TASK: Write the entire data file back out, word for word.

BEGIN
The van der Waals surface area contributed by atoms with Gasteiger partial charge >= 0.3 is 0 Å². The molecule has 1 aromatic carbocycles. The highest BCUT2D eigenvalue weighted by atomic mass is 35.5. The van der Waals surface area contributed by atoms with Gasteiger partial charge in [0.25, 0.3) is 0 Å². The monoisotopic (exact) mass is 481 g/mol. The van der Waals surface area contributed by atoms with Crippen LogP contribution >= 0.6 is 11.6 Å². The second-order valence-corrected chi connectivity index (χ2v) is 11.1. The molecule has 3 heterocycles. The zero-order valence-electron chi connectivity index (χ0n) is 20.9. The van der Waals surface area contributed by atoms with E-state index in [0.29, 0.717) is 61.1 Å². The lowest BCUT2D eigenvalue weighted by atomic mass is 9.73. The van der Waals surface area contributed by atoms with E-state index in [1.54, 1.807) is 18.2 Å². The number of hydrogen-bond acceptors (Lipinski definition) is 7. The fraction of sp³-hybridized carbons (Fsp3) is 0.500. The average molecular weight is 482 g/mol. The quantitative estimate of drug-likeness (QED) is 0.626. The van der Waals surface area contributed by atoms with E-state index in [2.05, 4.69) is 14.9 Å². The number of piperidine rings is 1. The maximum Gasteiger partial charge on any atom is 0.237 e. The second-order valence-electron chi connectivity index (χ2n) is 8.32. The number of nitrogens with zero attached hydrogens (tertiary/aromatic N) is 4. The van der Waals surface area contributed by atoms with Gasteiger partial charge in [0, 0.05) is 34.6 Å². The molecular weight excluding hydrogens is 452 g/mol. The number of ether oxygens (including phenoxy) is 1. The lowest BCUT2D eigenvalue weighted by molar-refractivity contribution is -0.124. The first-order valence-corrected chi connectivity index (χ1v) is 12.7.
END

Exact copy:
The van der Waals surface area contributed by atoms with Gasteiger partial charge >= 0.3 is 0 Å². The molecule has 1 aromatic carbocycles. The highest BCUT2D eigenvalue weighted by atomic mass is 35.5. The van der Waals surface area contributed by atoms with Gasteiger partial charge in [0.25, 0.3) is 0 Å². The monoisotopic (exact) mass is 481 g/mol. The van der Waals surface area contributed by atoms with Crippen LogP contribution >= 0.6 is 11.6 Å². The second-order valence-corrected chi connectivity index (χ2v) is 11.1. The molecule has 3 heterocycles. The zero-order valence-electron chi connectivity index (χ0n) is 20.9. The van der Waals surface area contributed by atoms with E-state index in [0.29, 0.717) is 61.1 Å². The lowest BCUT2D eigenvalue weighted by atomic mass is 9.73. The van der Waals surface area contributed by atoms with E-state index in [1.54, 1.807) is 18.2 Å². The number of hydrogen-bond acceptors (Lipinski definition) is 7. The fraction of sp³-hybridized carbons (Fsp3) is 0.500. The average molecular weight is 482 g/mol. The quantitative estimate of drug-likeness (QED) is 0.626. The van der Waals surface area contributed by atoms with E-state index in [2.05, 4.69) is 14.9 Å². The number of piperidine rings is 1. The maximum Gasteiger partial charge on any atom is 0.237 e. The second-order valence-electron chi connectivity index (χ2n) is 8.32. The number of nitrogens with zero attached hydrogens (tertiary/aromatic N) is 4. The van der Waals surface area contributed by atoms with Gasteiger partial charge in [0, 0.05) is 34.6 Å². The molecular weight excluding hydrogens is 452 g/mol. The number of ether oxygens (including phenoxy) is 1. The lowest BCUT2D eigenvalue weighted by molar-refractivity contribution is -0.124. The first-order valence-corrected chi connectivity index (χ1v) is 12.7.